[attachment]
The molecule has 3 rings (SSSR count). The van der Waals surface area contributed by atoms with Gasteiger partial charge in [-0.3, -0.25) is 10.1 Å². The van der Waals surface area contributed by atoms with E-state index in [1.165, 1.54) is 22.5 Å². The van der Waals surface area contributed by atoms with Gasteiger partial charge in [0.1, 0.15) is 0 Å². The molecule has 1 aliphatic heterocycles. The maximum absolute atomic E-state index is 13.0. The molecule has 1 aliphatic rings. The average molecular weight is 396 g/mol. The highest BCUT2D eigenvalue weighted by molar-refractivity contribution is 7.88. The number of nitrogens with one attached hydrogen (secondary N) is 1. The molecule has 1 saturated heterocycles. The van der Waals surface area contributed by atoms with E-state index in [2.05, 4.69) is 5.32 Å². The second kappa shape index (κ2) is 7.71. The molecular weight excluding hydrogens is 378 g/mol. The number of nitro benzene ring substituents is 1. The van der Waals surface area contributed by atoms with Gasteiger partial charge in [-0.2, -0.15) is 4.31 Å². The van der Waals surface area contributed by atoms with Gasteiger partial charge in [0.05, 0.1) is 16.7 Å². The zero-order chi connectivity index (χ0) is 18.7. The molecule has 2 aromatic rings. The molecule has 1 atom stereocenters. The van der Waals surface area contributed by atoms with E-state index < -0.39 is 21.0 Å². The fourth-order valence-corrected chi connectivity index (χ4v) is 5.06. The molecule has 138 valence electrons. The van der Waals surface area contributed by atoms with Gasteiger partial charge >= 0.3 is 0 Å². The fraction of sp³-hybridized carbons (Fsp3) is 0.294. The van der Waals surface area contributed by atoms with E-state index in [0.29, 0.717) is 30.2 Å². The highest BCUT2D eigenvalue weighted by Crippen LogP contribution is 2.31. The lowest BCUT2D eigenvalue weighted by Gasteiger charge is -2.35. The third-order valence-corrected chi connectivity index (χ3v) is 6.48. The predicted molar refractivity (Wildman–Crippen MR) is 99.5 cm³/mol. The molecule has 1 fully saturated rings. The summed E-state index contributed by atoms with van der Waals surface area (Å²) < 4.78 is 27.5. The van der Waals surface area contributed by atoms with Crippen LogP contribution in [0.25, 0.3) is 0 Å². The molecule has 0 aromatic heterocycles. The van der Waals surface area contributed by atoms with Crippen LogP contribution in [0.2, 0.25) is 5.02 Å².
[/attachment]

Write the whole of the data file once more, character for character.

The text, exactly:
The molecule has 3 rings (SSSR count). The van der Waals surface area contributed by atoms with Gasteiger partial charge in [-0.3, -0.25) is 10.1 Å². The van der Waals surface area contributed by atoms with E-state index in [1.165, 1.54) is 22.5 Å². The van der Waals surface area contributed by atoms with Gasteiger partial charge in [0.1, 0.15) is 0 Å². The molecule has 1 aliphatic heterocycles. The maximum absolute atomic E-state index is 13.0. The molecule has 1 aliphatic rings. The average molecular weight is 396 g/mol. The highest BCUT2D eigenvalue weighted by molar-refractivity contribution is 7.88. The number of nitrogens with one attached hydrogen (secondary N) is 1. The molecule has 1 saturated heterocycles. The van der Waals surface area contributed by atoms with E-state index in [2.05, 4.69) is 5.32 Å². The second kappa shape index (κ2) is 7.71. The molecular weight excluding hydrogens is 378 g/mol. The number of nitro benzene ring substituents is 1. The van der Waals surface area contributed by atoms with Gasteiger partial charge in [-0.2, -0.15) is 4.31 Å². The van der Waals surface area contributed by atoms with Gasteiger partial charge in [0.05, 0.1) is 16.7 Å². The zero-order chi connectivity index (χ0) is 18.7. The molecule has 2 aromatic rings. The molecule has 1 atom stereocenters. The van der Waals surface area contributed by atoms with E-state index < -0.39 is 21.0 Å². The fourth-order valence-corrected chi connectivity index (χ4v) is 5.06. The molecule has 138 valence electrons. The van der Waals surface area contributed by atoms with Gasteiger partial charge >= 0.3 is 0 Å². The fraction of sp³-hybridized carbons (Fsp3) is 0.294. The van der Waals surface area contributed by atoms with E-state index in [0.29, 0.717) is 30.2 Å². The highest BCUT2D eigenvalue weighted by Crippen LogP contribution is 2.31. The lowest BCUT2D eigenvalue weighted by Gasteiger charge is -2.35. The third-order valence-corrected chi connectivity index (χ3v) is 6.48. The predicted molar refractivity (Wildman–Crippen MR) is 99.5 cm³/mol. The molecule has 1 fully saturated rings. The summed E-state index contributed by atoms with van der Waals surface area (Å²) < 4.78 is 27.5. The van der Waals surface area contributed by atoms with Crippen LogP contribution in [0.25, 0.3) is 0 Å². The molecule has 0 aromatic heterocycles. The van der Waals surface area contributed by atoms with Crippen LogP contribution in [0.2, 0.25) is 5.02 Å².